NO-FAULT INSURANCE††††††††††††††††††††††††††††††††††††††††††††††††††††††† S.B. 787 (S-4) & 1014 (S-2):

††††††††††††††††††††††††††††††††††††††††††††††††††††††††††††††††††††††††† SUMMARY AS PASSED BY THE SENATE

††††††††††††††††††††††††††††††††††††††††††††††††††††††††††††††††††††††††††††††††††††††††††††††††††††††††††††††††††††††††††††

 

 

 

 

 

 

 

 

 

Senate Bill 787 (Substitute S-4 as passed by the Senate)

Senate Bill 1014 (Substitute S-2 as passed by the Senate)

Sponsor:† Senator Rick Jones (S.B. 787)

†††††††††††††† Senator Joe Hune (S.B. 1014)

Committee:† Insurance

 

Date Completed:† 7-3-18

 


CONTENT

 

Senate Bill 787 (S-4) would amend the Insurance Code to do the following:

 

--    Require an individual who was 65 or older to select between a $50,000 maximum limit and no maximum limit on personal protection insurance benefits when he or she applied for or renewed an automobile insurance policy.

--    Require a person who was 65 or older to complete a form to certify whether he or she was 65 or older, and specify requirements concerning the form.

--    State that a person who was 65 or older would be considered to have selected no maximum limit if he or she did not complete the form or make a selection.

--    State that a $50,000 maximum limit selected under the bill would apply only to benefits payable because of an accidental bodily injury to the insured and his or her spouse.

--    Specify that the Michigan Catastrophic Claims Association (MCCA) would not have any liability for a loss to which the maximum $50,000 limit applied.

--    Require the premium charged to a member of the MCCA, the total car years of insurance, and the applicable average premium per car to be adjusted to provide for policies to which the $50,000 maximum limit applied.

--    Prohibit insurance rates from resulting in a charge for the MCCA for a policy to which the $50,000 maximum limit applied.

--    Specify that an insurance producer or an employee or agent of an insurance producer would not be liable for damages caused by the conduct of the producer, employee, or agent related to obtaining or providing information, or the choice of personal protection insurance benefits, under the bill.

--    Specify that a person who suffered accidental bodily injury arising from a motor vehicle accident, either as an occupant of a motor vehicle who was not covered under a personal protection insurance policy, or not as an occupant, would have to claim benefits under the Assigned Claims Plan.

 

Senate Bill 1014 (S-2) would amend the Insurance Code to do the following:

 

--    Require the Secretary of State to provide automobile insurance policy information to the Michigan Automobile Insurance Placement Facility.

--    Set limits on the amount that could be paid by personal protection insurance (PPI) benefits for attendant care provided in the home.

--    Reduce the liability of an insurer of an out-of State resident for accidental bodily injury benefits payable to an out-of-State resident.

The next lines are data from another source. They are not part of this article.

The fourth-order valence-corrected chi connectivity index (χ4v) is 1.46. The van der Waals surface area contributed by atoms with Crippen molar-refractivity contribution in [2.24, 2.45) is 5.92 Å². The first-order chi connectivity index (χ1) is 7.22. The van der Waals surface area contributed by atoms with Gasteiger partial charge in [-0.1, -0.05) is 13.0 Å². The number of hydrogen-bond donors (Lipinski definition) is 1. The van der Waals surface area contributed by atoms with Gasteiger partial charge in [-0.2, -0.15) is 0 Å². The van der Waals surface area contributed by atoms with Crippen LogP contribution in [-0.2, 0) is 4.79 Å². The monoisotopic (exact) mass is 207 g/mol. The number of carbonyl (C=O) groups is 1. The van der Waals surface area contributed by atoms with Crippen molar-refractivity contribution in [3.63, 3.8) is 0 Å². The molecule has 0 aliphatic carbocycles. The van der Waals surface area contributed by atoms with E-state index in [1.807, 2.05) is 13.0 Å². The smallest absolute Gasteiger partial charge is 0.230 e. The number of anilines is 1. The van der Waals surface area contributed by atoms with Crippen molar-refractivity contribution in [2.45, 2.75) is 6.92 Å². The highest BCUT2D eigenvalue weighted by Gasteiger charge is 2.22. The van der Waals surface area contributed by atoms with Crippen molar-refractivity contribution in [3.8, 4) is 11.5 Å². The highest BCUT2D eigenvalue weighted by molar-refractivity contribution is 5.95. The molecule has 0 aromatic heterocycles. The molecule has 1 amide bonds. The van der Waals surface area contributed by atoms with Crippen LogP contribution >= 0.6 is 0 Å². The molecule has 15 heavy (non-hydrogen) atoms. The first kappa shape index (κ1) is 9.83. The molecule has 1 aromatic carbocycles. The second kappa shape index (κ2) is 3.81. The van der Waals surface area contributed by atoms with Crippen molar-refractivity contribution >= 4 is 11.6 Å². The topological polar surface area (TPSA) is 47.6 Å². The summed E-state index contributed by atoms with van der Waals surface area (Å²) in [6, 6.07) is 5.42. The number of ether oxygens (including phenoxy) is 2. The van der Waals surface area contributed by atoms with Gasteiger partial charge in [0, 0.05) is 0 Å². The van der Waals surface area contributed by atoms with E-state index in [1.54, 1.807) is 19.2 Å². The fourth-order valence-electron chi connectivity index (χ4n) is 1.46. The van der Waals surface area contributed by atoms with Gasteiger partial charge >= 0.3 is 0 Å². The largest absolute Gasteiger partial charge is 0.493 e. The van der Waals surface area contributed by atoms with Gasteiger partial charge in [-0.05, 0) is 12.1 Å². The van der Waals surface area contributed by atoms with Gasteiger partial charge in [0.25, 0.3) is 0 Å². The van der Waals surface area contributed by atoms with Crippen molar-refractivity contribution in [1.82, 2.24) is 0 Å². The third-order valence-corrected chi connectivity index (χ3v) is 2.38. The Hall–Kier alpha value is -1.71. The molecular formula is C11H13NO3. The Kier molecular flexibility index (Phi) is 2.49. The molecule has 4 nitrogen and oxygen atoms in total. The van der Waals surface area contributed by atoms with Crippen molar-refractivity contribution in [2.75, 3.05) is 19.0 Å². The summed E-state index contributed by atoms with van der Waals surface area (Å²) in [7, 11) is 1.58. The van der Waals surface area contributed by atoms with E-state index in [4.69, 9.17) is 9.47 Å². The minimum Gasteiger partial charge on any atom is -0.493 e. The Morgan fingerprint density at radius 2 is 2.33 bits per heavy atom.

--    Limit the liability of an insurer of an out-of-State resident that was required to pay benefits to a Michigan resident who was not covered by PPI policy for an injury incurred in Michigan.

--    State that PPI benefits payable to a person eligible to receive benefits under the Assigned Claims Plan would be limited to the amount of ultimate loss sustained up to $400,000.

--    Modify the reasons for disqualifying a person from receiving PPI benefits through the Assigned Claims Plan.

--    Revise the process governing the review of claims for benefits under the Assigned Claims Plan by the Michigan Automobile Insurance Placement Facility.

--    Create the Michigan Automobile Insurance Fraud Authority within the Department of the Attorney General, to provide financial support to law enforcement and prosecutorial agencies to combat auto insurance fraud.

--    Allow an insurer or self-insurer engaged in writing insurance coverage that provided security for payments of benefits in Michigan to pay the Authority money for it to carry out its duties.

--    Require automobile insurers to report automobile insurance fraud data to the Authority, and require the Department of State Police to provide available motor vehicle fraud and theft statistics to the Authority on request.

--    Require the Authority to prepare and publish an annual financial report, as well as an annual report for the Legislature on the Authority's efforts to prevent auto insurance fraud and the cost savings that resulted from those efforts.

--    Dissolve the Authority on January 1, 2024. †

 

Each bill would take effect 90 days after it was enacted, except the provisions regarding the Michigan Automobile Insurance Fraud Authority under Senate Bill 1014 (S-2) would take effect on January 1, 2019.

 

The bills are tie-barred.

 

Senate Bill 787 (S-4)

 

65 or Older Maximum Personal Protection Election

 

After the bill's effective date, when an individual who was 65 years of age or older applied for or renewed an insurance policy that provided benefits under Chapter 31 (Motor Vehicle Personal and Property Protection) of the Code, the individual would have to select one of the following levels of maximum personal protection insurance benefits:

 

--    A $50,000 limit.

--    No maximum limit.

 

For insurance policies described above, a person who was 65 years of age or older would have to complete a form, approved by the Director of the Department of Insurance and Financial Services, to certify whether he or she was 65 years of age or older. The form also would have to do all of the following: